# Scope

In this brief article, we'll consider a simple method to factorize a number into its prime factors. We'll use Small Basic for our means, which can be downloaded at http://smallbasic.com/. Once installed, we will be ready to go.

# Factorization

Before we begin developing our solution, it could be useful to spend some preliminary words about what we will implement, i.e. what factorization is, and why we could/should care about it. Factorization, in mathematical language, is the process through which we take an object (like a number, a polynomial, etc.) and decompose it to a product of subparts, that will form our original object when multiplied. The factorization of integer numbers is a complex problem because it is difficult to complete it in reasonable times, when the given number is very large. In widely known security algorithms, such as RSA, that computational complexity is what the algorithm is primarily about: in fact, the public key a user can create with RSA is based upon two prime numbers (which must remain secret), and breaking a RSA key ultimately means to be able to factorize it. For an explanation about that topic, you could refer to Integer factorization and RSA problem.
Integer factorization resides on the fundamental theorem of arithmetic.

## Prime numbers

An integer number can be defined prime when its only divisors are 1 and the number itself. If that condition isn't satisfied, what we have it's what's called a composite number. Prime numbers have various applications outside the field of pure mathematics, a good example of which we've seen above, speaking about cryptography.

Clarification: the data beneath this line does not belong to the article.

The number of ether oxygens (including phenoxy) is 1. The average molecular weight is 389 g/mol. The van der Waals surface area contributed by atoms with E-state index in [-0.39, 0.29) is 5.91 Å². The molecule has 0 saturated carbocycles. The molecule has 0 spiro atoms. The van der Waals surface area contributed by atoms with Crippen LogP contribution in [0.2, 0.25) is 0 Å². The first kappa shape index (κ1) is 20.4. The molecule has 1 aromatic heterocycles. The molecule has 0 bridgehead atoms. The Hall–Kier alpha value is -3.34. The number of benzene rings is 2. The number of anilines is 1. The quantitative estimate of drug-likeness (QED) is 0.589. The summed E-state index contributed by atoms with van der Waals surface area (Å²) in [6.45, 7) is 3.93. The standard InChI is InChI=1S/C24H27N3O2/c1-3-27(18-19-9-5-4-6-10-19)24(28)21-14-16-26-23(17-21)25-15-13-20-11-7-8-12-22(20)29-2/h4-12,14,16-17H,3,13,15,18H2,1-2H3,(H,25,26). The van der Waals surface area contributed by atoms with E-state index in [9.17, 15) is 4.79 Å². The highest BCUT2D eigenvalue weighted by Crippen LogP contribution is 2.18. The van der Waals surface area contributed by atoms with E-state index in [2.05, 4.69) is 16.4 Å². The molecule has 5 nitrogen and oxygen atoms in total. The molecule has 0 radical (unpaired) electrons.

## Fundamental Theorem of Arithmetic

The fundamental theorem of arithmetic states that every integer number greater than 1 its either prime itself, or is the product of prime numbers, and that this product is unique. For example, the number 2500 is the product of 2 * 2 * 5 * 5 * 5 * 5 (or 2^2 * 5^4), while 31 is prime itself.

## Check for primality

To check for primality, the first thing that comes up to mind is to test a number against all its predecessor, to find out if it's divisible only for itself and 1. If that kind of approach can be pretty straightforward in case of relatively small numbers, think about what will happen in case we want to check a number with many thousands of digit. Leaving alone all the discussions and algorithms mathematics have produced to simplify the problem, a general rule tell us to check only the divisors up to Sqrt(n).
The reason for that is simple: if a number n is not a prime, it can be factored as a product of p * q. If those factors are greater than the square root of n, that means the product p * q will be greater than n too. One of the two factor (at least) must be then smaller than the square root of n, so we need to test only factors which are smaller or equal to the square root.

## Wrap it up

Now that we've covered up (more or less) the theory, we can sum up what our program will need to do. We can divide it into the following steps:
• Ask the user for a number to be factorized
• Starting from the value of two as a divisor, we check for the primality of the divisor itself
• If our number is divisible for the current divisor, then the divisor (which is a prime) is a factor of our number
• If not, we increase the divisor and test again for its primality, repeating the loop
Lets see how we can implement such a flow with Small Basic.

# Requesting input

As we've preiously stated, we need to ask the user what is the number to factorize. At the same time, we need to initialize some other variables we'll use in our program.

StartProgram:
TextWindow.Write("Enter a number to factorize: ")
If number  = 0 Then
Goto EndProgram
EndIf
TextWindow.WriteLine("")

divisor    = 2
factors[0] = 0
index      = 0

TextWindow.ReadNumber() method will wait for the user to enter a number, storing its value into the number variable. If the number is zero (or no inputs are given) the program will exit. Other declared variables are divisor, initialized to 2, factors array, that will be used to store each found prime factor, and index, which will serve to increment position into the factors array. More on this later